The Kaltenbach family respected the value of education. The children attended Waterloo public schools and then Waterloo East High School. Of the five children who reached maturity, four graduated from the Iowa State Teachers College in the adjacent city of Cedar Falls, Iowa. Two of them received graduate degrees at other institutions. At a time when comparatively few working class students completed, or even attended high school, sending four children to a collegiate institution is a remarkable testament to what a hardworking immigrant family could achieve in just over thirty years in Waterloo, Iowa.
Fred Kaltenbach, through 1927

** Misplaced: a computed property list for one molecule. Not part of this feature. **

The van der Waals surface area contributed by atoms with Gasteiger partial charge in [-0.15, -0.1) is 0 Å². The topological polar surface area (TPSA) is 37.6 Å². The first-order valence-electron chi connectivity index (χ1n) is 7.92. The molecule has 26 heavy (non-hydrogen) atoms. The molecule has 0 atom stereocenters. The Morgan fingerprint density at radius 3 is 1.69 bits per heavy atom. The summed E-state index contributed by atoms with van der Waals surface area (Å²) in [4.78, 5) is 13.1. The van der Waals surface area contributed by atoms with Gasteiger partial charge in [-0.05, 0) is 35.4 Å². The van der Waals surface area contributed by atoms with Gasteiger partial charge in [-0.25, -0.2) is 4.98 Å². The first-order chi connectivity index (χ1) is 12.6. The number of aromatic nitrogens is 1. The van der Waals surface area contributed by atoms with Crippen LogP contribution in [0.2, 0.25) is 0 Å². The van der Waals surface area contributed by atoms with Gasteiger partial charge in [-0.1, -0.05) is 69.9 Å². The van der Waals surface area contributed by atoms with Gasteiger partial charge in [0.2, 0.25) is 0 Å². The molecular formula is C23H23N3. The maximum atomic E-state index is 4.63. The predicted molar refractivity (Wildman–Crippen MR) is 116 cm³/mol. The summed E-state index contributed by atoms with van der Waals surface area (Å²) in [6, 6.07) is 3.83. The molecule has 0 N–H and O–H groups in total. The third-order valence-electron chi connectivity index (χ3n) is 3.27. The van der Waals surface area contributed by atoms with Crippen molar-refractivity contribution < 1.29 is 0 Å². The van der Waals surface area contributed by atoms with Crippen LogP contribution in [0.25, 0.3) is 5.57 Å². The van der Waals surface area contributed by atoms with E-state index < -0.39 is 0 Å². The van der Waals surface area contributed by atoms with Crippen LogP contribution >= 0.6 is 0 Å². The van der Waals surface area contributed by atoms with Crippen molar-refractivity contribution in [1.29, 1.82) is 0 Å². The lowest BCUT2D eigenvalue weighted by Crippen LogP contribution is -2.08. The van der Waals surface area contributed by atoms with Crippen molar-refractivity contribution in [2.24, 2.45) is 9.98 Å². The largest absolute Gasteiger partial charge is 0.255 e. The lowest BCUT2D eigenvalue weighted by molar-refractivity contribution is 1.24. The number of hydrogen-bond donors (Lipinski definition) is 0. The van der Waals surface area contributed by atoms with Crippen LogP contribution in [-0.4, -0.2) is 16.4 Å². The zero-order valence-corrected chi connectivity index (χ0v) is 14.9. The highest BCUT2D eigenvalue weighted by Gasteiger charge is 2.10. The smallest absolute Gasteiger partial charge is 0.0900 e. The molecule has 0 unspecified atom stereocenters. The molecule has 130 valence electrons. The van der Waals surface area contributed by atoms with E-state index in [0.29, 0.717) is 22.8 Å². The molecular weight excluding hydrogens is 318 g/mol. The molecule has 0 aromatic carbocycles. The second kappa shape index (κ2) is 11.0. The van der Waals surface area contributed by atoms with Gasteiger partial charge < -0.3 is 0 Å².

Fred Kaltenbach, the eldest of the Kaltenbach children, was the first to begin his higher education. He had distinguished himself in debate at Waterloo East High School. His high school principals remembered him as a studious, hard-working young man. But before he started college, Fred and his brother Adolf had an extraordinary adventure. After graduating from high school in 1914, Fred and his slightly younger brother Adolf, later called Gustave or Gus, sailed for a bicycle tour of Germany. Their father financed the trip as a graduation present for Fred, who had shown a serious interest in his parents' homeland. Apparently the family planned the trip well in advance. Fred secured his passport already on January 26, 1914. The boys likely intended to visit relatives and do some sightseeing. However, in August 1914, while Fred and Gustave were in Germany, World War I broke out. German authorities arrested the two brothers as spies, a charge which, in retrospect, seems completely groundless. Fred and Gustave were almost certainly just boys on a bicycle tour. Their family back in Waterloo worked hard to secure the boys' release, but the effort took time. The boys were held until December 1914, when German authorities finally let them go.